>> Perl, and when you directly write the data to disk or to some other output
>> stream.
>>
>> There are two sets of codepoint range, semantics and encoding available,
>> which are controlled by a flag associated with the string called the UTF8
>> flag. When set this flag indicates that the string can represent codepoints
>> 0 to 0x10FFFF, should have Unicode semantics applied to it, and that its in
>> memory representation is variable-width utf8. When the flag is not set it
>> indicates the string can represent codepoints 0 to 255, has ASCII
>> case-folding semantics, and that its in memory representation is fixed
>> width octets.
>>
>> In order to be able to combine these two types of strings we need to
>> define some operations:
>>
>> upgrading/downgrading: converting a string from one set of semantics and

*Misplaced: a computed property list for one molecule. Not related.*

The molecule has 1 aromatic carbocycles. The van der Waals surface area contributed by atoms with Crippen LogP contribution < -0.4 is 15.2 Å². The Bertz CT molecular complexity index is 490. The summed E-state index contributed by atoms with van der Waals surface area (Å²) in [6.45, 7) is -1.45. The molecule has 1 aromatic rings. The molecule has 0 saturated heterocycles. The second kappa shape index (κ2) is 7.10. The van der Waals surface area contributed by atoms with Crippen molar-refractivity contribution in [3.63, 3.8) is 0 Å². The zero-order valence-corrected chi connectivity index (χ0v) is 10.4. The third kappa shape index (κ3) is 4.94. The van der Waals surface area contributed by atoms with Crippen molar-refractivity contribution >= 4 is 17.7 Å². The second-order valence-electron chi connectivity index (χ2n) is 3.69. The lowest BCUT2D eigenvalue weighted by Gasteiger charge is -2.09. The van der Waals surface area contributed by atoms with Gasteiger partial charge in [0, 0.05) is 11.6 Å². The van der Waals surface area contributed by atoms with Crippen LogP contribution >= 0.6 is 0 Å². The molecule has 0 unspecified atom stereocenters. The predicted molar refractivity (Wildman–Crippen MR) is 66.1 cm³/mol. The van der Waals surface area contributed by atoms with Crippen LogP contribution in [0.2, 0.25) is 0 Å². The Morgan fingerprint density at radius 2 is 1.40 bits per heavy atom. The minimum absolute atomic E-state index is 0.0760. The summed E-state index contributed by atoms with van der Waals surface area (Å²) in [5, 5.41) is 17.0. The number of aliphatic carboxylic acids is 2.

>> encoding to the other while preserving exactly the codepoint level
>> representation. By tradition we call it upgrading when we go from Latin-1
>> to Unicode with the result being UTF8  on, and we call it downgrading when
>> we go from Unicode to Latin1 with the result being UTF8-off. These
>> operations are NOT symmetrical. It is *not* possible to downgrade every
>> Unicode string to Latin-1, however it is possible to upgrade every Latin-1
>> string to Unicode.  By tradition upgrade and downgrade functions are noops
>> when their input is already in the form expected as the result, but this is
>> by tradition only.
>>
>> decoding/encoding: converting a string from one form to the other in a
>> way that transforms the codepoints from one form to a potentially different
>> form. Traditional we speak of decode_utf8() taking a latin1 string